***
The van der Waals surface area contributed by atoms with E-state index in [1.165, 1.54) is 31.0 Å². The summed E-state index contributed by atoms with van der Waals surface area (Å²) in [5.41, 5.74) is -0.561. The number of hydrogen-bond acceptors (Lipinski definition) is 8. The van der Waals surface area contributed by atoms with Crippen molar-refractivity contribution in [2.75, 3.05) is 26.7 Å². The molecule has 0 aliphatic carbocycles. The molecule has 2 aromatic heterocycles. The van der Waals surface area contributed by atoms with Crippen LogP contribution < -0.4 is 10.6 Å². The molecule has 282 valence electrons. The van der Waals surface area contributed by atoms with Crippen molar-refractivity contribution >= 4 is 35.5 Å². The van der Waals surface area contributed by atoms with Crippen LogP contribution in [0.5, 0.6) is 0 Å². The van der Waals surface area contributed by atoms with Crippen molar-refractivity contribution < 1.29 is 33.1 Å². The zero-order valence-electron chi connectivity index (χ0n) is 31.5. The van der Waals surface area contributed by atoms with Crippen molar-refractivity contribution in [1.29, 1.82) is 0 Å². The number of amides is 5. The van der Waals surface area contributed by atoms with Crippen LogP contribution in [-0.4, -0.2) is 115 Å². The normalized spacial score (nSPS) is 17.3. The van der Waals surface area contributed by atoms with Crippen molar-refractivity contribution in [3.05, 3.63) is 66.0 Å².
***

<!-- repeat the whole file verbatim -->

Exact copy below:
The van der Waals surface area contributed by atoms with E-state index in [1.165, 1.54) is 31.0 Å². The summed E-state index contributed by atoms with van der Waals surface area (Å²) in [5.41, 5.74) is -0.561. The number of hydrogen-bond acceptors (Lipinski definition) is 8. The van der Waals surface area contributed by atoms with Crippen molar-refractivity contribution in [2.75, 3.05) is 26.7 Å². The molecule has 0 aliphatic carbocycles. The molecule has 2 aromatic heterocycles. The van der Waals surface area contributed by atoms with Crippen LogP contribution < -0.4 is 10.6 Å². The molecule has 282 valence electrons. The van der Waals surface area contributed by atoms with Crippen molar-refractivity contribution >= 4 is 35.5 Å². The van der Waals surface area contributed by atoms with Crippen LogP contribution in [0.5, 0.6) is 0 Å². The van der Waals surface area contributed by atoms with Crippen molar-refractivity contribution < 1.29 is 33.1 Å². The zero-order valence-electron chi connectivity index (χ0n) is 31.5. The van der Waals surface area contributed by atoms with Crippen molar-refractivity contribution in [1.29, 1.82) is 0 Å². The number of amides is 5. The van der Waals surface area contributed by atoms with Crippen LogP contribution in [-0.4, -0.2) is 115 Å². The normalized spacial score (nSPS) is 17.3. The van der Waals surface area contributed by atoms with Crippen molar-refractivity contribution in [3.05, 3.63) is 66.0 Å².